Rowland Sinclair is an artist and a gentleman. In Australia’s 1930s the Sinclair name is respectable and influential, yet Rowland has a talent for scandal.
Even with thousands of unemployed lining the streets, Rowland’s sheltered world is one of exorbitant wealth, culture and impeccable tailoring. He relies on the Sinclair fortune to indulge his artistic passions and friends … a poet, a painter and a brazen sculptress.
Mounting tensions fuelled by the Great Depression take Australia to the brink of revolution.
This description does not do this book any justice, none at all.
I have read this book a while ago. The reason I bought it was because (drum roll), I’ve met the author at Crime Fiction Conference at Woolongong University in NSW. Sulari mentioned than that her Rowland has been compared to Erast Fandorin (character from Boris Akunin’s novels – I was doing my MA on). I promised her then that I will read her books and let her know if I agree with comparison.
I do not. Rowland Sinclair is alive. He is breathing, eating, drinking, laughing, loving, hating and making mistakes human.
This is what I actually wrote to Sulari then:
Your Rowland is ALIVE))). He is a full blooded male who knows very well where he is from, his background, his social status/standing. He has enough pride and respect for all of it and his land, of course. Fandorin, however, is a paper-cut figure with no past, no family background, no pride, respect or support. Fandorin steers away from everything and anything that can create havoc in his personal space, including relationships and friendships.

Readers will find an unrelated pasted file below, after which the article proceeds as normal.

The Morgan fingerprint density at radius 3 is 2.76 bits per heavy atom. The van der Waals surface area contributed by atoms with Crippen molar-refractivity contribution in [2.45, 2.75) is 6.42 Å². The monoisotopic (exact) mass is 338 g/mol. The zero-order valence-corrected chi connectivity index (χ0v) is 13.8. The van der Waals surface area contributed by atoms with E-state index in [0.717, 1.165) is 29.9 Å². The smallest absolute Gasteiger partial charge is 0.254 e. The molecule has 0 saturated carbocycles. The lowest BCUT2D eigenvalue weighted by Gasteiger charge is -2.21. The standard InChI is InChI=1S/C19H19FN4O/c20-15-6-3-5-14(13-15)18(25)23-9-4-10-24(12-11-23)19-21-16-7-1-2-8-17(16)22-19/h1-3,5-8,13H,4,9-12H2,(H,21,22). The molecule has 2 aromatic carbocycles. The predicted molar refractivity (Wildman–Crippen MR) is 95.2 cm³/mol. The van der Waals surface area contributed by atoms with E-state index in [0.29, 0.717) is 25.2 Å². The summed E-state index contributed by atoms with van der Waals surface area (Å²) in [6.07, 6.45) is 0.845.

The only similarity between those two I can think of – is the setting (historical). But even this is very vague similarity. Fandorin lives in 19th century. So, here it is. I hope I did not make you confused or wanting to read Fandorin’s adventures))).
Yeah, Rowland is alive and he is amazing. I read his adventures before I came across Kerry Greenwood and her Honourable Miss Fisher. I fell in love with Aussie-detectives while I followed Rowland on his quest.
I still have many more books to read in these series. I will get to them eventually. What I can tell you here is, A Few Right Thinking Men is an interesting trip down the Australian history lane. Read the book if you know the history, read it if you do not.
Besides murder mystery and bad guys versus good guys, you would get a beautiful, colourful image of Australia metropolitan and rural as well, in all its glory.
A Few Right Thinking Men, be one of them…